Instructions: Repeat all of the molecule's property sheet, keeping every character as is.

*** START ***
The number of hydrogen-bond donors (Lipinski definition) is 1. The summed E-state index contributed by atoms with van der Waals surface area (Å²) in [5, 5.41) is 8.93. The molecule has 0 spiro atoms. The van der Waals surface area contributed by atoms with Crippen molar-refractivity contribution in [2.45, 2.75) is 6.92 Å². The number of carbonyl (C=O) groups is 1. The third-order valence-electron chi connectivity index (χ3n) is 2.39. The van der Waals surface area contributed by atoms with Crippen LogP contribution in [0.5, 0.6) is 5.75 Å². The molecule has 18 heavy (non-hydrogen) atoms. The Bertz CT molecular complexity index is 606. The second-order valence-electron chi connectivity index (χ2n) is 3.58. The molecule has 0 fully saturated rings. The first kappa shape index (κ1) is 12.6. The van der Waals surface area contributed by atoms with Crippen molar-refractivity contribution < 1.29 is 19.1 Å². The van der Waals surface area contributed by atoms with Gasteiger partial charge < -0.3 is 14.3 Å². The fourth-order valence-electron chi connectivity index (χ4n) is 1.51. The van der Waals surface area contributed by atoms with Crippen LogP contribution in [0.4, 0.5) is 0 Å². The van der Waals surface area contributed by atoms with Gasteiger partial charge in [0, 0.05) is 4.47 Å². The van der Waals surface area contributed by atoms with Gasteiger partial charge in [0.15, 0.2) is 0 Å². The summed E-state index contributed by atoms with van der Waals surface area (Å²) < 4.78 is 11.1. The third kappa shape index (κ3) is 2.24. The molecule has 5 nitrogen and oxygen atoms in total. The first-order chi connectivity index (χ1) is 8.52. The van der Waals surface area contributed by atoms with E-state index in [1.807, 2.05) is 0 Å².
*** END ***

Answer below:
The number of hydrogen-bond donors (Lipinski definition) is 1. The summed E-state index contributed by atoms with van der Waals surface area (Å²) in [5, 5.41) is 8.93. The molecule has 0 spiro atoms. The van der Waals surface area contributed by atoms with Crippen molar-refractivity contribution in [2.45, 2.75) is 6.92 Å². The number of carbonyl (C=O) groups is 1. The third-order valence-electron chi connectivity index (χ3n) is 2.39. The van der Waals surface area contributed by atoms with Crippen LogP contribution in [0.5, 0.6) is 5.75 Å². The molecule has 18 heavy (non-hydrogen) atoms. The Bertz CT molecular complexity index is 606. The second-order valence-electron chi connectivity index (χ2n) is 3.58. The molecule has 0 fully saturated rings. The first kappa shape index (κ1) is 12.6. The van der Waals surface area contributed by atoms with Crippen molar-refractivity contribution < 1.29 is 19.1 Å². The van der Waals surface area contributed by atoms with Gasteiger partial charge < -0.3 is 14.3 Å². The fourth-order valence-electron chi connectivity index (χ4n) is 1.51. The van der Waals surface area contributed by atoms with Crippen LogP contribution in [0.4, 0.5) is 0 Å². The van der Waals surface area contributed by atoms with Gasteiger partial charge in [0, 0.05) is 4.47 Å². The van der Waals surface area contributed by atoms with Gasteiger partial charge in [0.15, 0.2) is 0 Å². The summed E-state index contributed by atoms with van der Waals surface area (Å²) < 4.78 is 11.1. The third kappa shape index (κ3) is 2.24. The molecule has 5 nitrogen and oxygen atoms in total. The first-order chi connectivity index (χ1) is 8.52. The van der Waals surface area contributed by atoms with E-state index in [1.807, 2.05) is 0 Å².